Thoughts on Individualized Learning for the Gifted or Nongifted
Individualized learning can help a person of any age move through a subject at his or her own pace. Neither kids nor parents need to wait for their schools to figure out how to arrange for individualized learning. There are other choices, including private lessons, technology (much of it costing no more than an Internet connection), and mentors.
I am personally rediscovering how individualized learning works. For quite a few years I’ve been thinking about becoming proficient in several languages and also studying piano. A couple of months ago I took the plunge.
For a foreign language, I decided to start with French. The last time I studied a language was in college. Technology has totally changed the way I can now learn. Rather than spend a lot of money on a class that has a set time schedule and curriculum, I’ve subscribed to a couple of French podcasts over iTunes (free). The podcasts include pdf files on vocabulary and grammar, which I download and print out to accompany the audio podcasts. That way, I can both see and hear the language. I’ve also signed up for an online class at LiveMocha
. I learned about this Web site from an article in The New York Times
, titled Learning from a Native Speaker, without Leaving Home
. I can progress through the LiveMocha course at my own pace with both visuals and audio. I also have the opportunity to communicate with real native speakers by writing, talking together, and even using a Webcam. Once I feel that I have a reasonable understanding of the language, I will join a group in my community that gets together with the sole purpose of speaking the language.
The second thing I’m doing is studying piano. (I had taken lessons as a child, under duress, and had never done very well.) I knew that I needed formal, private instruction for this. I interviewed four different piano teachers. Each had a very different style. I am very pleased with the person I chose. He is explaining techniques to me that no one had ever explained before. My teacher does not write lesson plans before working with me; instead, he listens to what I have practiced and watches the way I am using my hands, and then teaches me according to my performance on lesson day. While there is a general plan for the areas we will cover, the real value is in discovering where I am with my studies at a particular time and figuring out what needs to be taught. I can’t think of a better way to learn.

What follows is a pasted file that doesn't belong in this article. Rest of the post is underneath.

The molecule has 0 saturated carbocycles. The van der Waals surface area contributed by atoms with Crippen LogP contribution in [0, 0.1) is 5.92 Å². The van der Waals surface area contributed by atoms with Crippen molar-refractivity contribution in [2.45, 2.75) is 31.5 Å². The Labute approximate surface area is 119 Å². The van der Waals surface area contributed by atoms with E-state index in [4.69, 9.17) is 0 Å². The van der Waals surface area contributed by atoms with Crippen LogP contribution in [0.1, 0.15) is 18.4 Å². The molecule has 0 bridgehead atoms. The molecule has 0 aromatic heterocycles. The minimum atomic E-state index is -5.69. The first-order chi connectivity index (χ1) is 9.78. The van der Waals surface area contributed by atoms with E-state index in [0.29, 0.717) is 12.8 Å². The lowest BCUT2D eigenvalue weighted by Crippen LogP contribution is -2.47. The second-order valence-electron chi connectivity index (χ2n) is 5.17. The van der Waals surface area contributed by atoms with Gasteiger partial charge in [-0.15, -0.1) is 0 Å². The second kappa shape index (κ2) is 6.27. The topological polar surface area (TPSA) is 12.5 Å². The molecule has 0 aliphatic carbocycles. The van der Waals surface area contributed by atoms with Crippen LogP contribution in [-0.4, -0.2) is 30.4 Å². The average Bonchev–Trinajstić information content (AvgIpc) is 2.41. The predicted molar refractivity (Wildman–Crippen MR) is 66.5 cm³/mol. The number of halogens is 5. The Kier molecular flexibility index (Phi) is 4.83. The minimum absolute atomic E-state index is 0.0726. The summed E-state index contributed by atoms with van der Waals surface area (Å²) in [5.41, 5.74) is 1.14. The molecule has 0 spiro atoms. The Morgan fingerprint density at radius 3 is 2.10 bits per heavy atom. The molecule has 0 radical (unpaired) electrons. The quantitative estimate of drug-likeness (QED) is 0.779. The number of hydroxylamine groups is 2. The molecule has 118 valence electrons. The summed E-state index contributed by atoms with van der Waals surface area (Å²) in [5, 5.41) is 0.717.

Before starting on either of these learning pursuits, I made a commitment to myself to work hard and enjoy each. The coupling of motivation, plus the individualized learning seems to be the perfect match. When hearing my enthusiasm for French and piano, some of my friends have used the words “obsessive” or “highly focused.” Sometimes, in gifted education, we more kindly say a person has a real passion.
We hear so much about the benefits of individualized instruction, but it isn’t easy to accomplish in a school setting. At least for some subjects, individualized instruction is the best way to learn. Remember that there are options outside the school setting to learn at one’s own pace.
Online Advanced Math Enrichment Courses
One of our authors, Sandra Berger, recently pointed me toward a great Web site for parents of children needing extra math challenges beyond what’s offered in the classroom. Art of Problem Solving is a Web site geared to boost problem solving and other math skills through online courses, an interactive community, and textbooks for contest preparation.
The site’s newest focus is Math Jams, a series of online courses aimed at helping students in grades six and up who are planning to participate in MATHCOUNTS, a national mathematics contest. According to the site: